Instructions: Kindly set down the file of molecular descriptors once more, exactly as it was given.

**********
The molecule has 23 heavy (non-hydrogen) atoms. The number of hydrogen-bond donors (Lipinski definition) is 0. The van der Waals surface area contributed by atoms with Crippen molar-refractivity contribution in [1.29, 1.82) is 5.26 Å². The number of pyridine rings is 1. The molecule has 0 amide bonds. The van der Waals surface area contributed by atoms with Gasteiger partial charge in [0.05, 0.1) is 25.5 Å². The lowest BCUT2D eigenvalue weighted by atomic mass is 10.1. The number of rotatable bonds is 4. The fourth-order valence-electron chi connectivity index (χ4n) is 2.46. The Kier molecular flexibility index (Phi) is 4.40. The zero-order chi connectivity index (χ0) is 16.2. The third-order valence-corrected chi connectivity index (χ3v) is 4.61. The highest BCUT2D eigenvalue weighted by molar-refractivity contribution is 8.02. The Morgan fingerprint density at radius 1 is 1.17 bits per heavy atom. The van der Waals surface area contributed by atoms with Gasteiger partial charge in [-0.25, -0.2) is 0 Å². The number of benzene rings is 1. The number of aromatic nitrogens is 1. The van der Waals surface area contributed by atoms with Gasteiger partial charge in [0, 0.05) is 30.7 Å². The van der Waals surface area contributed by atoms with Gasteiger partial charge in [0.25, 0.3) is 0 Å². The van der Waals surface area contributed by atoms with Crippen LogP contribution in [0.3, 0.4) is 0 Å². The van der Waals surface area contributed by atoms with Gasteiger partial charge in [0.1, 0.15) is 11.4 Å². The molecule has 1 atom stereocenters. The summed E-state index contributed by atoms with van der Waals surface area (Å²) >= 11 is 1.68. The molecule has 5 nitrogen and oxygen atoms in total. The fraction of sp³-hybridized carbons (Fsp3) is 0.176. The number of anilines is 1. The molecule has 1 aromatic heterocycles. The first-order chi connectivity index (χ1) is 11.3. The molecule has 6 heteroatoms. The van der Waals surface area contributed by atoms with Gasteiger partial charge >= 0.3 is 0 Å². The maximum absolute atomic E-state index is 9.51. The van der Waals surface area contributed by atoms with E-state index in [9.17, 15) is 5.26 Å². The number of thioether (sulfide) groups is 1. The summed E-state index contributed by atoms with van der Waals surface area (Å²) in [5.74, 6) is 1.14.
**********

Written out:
The molecule has 23 heavy (non-hydrogen) atoms. The number of hydrogen-bond donors (Lipinski definition) is 0. The van der Waals surface area contributed by atoms with Crippen molar-refractivity contribution in [1.29, 1.82) is 5.26 Å². The number of pyridine rings is 1. The molecule has 0 amide bonds. The van der Waals surface area contributed by atoms with Gasteiger partial charge in [0.05, 0.1) is 25.5 Å². The lowest BCUT2D eigenvalue weighted by atomic mass is 10.1. The number of rotatable bonds is 4. The fourth-order valence-electron chi connectivity index (χ4n) is 2.46. The Kier molecular flexibility index (Phi) is 4.40. The zero-order chi connectivity index (χ0) is 16.2. The third-order valence-corrected chi connectivity index (χ3v) is 4.61. The highest BCUT2D eigenvalue weighted by molar-refractivity contribution is 8.02. The Morgan fingerprint density at radius 1 is 1.17 bits per heavy atom. The van der Waals surface area contributed by atoms with Gasteiger partial charge in [-0.25, -0.2) is 0 Å². The number of benzene rings is 1. The number of aromatic nitrogens is 1. The van der Waals surface area contributed by atoms with Gasteiger partial charge in [0, 0.05) is 30.7 Å². The van der Waals surface area contributed by atoms with Gasteiger partial charge in [0.25, 0.3) is 0 Å². The van der Waals surface area contributed by atoms with Crippen LogP contribution in [0.3, 0.4) is 0 Å². The van der Waals surface area contributed by atoms with Gasteiger partial charge in [0.1, 0.15) is 11.4 Å². The molecule has 1 atom stereocenters. The summed E-state index contributed by atoms with van der Waals surface area (Å²) >= 11 is 1.68. The molecule has 5 nitrogen and oxygen atoms in total. The fraction of sp³-hybridized carbons (Fsp3) is 0.176. The number of anilines is 1. The molecule has 1 aromatic heterocycles. The first-order chi connectivity index (χ1) is 11.3. The molecule has 6 heteroatoms. The van der Waals surface area contributed by atoms with Gasteiger partial charge >= 0.3 is 0 Å². The maximum absolute atomic E-state index is 9.51. The van der Waals surface area contributed by atoms with E-state index in [9.17, 15) is 5.26 Å². The number of thioether (sulfide) groups is 1. The summed E-state index contributed by atoms with van der Waals surface area (Å²) in [5.74, 6) is 1.14.